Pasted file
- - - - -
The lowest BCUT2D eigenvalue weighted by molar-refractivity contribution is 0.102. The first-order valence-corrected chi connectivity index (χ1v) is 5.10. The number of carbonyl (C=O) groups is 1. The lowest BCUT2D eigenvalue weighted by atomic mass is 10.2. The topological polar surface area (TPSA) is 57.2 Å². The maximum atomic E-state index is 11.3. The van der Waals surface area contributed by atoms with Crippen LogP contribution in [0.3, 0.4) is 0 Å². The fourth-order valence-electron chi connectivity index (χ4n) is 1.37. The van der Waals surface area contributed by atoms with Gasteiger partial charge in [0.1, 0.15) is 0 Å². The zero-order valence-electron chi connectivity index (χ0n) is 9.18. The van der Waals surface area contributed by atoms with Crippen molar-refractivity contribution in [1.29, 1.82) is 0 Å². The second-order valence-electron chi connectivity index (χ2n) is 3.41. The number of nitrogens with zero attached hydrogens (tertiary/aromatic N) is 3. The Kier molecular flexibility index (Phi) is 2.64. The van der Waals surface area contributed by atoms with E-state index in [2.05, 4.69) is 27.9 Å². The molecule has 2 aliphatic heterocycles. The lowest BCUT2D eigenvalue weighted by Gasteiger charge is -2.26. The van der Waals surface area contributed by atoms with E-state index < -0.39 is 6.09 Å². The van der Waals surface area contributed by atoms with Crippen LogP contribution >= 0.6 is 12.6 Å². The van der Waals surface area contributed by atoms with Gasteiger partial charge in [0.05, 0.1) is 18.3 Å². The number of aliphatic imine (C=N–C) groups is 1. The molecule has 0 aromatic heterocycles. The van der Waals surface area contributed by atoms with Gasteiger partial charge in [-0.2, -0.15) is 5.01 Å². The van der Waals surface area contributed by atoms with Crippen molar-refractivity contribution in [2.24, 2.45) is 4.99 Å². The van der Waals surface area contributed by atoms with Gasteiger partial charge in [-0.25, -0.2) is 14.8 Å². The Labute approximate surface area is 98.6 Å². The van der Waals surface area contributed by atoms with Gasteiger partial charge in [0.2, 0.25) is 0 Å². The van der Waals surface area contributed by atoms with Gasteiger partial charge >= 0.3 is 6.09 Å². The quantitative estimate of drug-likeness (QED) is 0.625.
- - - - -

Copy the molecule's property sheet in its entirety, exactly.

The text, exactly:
The lowest BCUT2D eigenvalue weighted by molar-refractivity contribution is 0.102. The first-order valence-corrected chi connectivity index (χ1v) is 5.10. The number of carbonyl (C=O) groups is 1. The lowest BCUT2D eigenvalue weighted by atomic mass is 10.2. The topological polar surface area (TPSA) is 57.2 Å². The maximum atomic E-state index is 11.3. The van der Waals surface area contributed by atoms with Crippen LogP contribution in [0.3, 0.4) is 0 Å². The fourth-order valence-electron chi connectivity index (χ4n) is 1.37. The van der Waals surface area contributed by atoms with Gasteiger partial charge in [0.1, 0.15) is 0 Å². The zero-order valence-electron chi connectivity index (χ0n) is 9.18. The van der Waals surface area contributed by atoms with Crippen molar-refractivity contribution in [1.29, 1.82) is 0 Å². The second-order valence-electron chi connectivity index (χ2n) is 3.41. The number of nitrogens with zero attached hydrogens (tertiary/aromatic N) is 3. The Kier molecular flexibility index (Phi) is 2.64. The van der Waals surface area contributed by atoms with E-state index in [2.05, 4.69) is 27.9 Å². The molecule has 2 aliphatic heterocycles. The lowest BCUT2D eigenvalue weighted by Gasteiger charge is -2.26. The van der Waals surface area contributed by atoms with E-state index < -0.39 is 6.09 Å². The van der Waals surface area contributed by atoms with Crippen LogP contribution >= 0.6 is 12.6 Å². The van der Waals surface area contributed by atoms with Gasteiger partial charge in [0.05, 0.1) is 18.3 Å². The number of aliphatic imine (C=N–C) groups is 1. The molecule has 0 aromatic heterocycles. The van der Waals surface area contributed by atoms with Gasteiger partial charge in [-0.2, -0.15) is 5.01 Å². The van der Waals surface area contributed by atoms with Crippen molar-refractivity contribution in [2.24, 2.45) is 4.99 Å². The van der Waals surface area contributed by atoms with Gasteiger partial charge in [-0.25, -0.2) is 14.8 Å². The Labute approximate surface area is 98.6 Å². The van der Waals surface area contributed by atoms with Gasteiger partial charge in [0.2, 0.25) is 0 Å². The van der Waals surface area contributed by atoms with Gasteiger partial charge >= 0.3 is 6.09 Å². The quantitative estimate of drug-likeness (QED) is 0.625.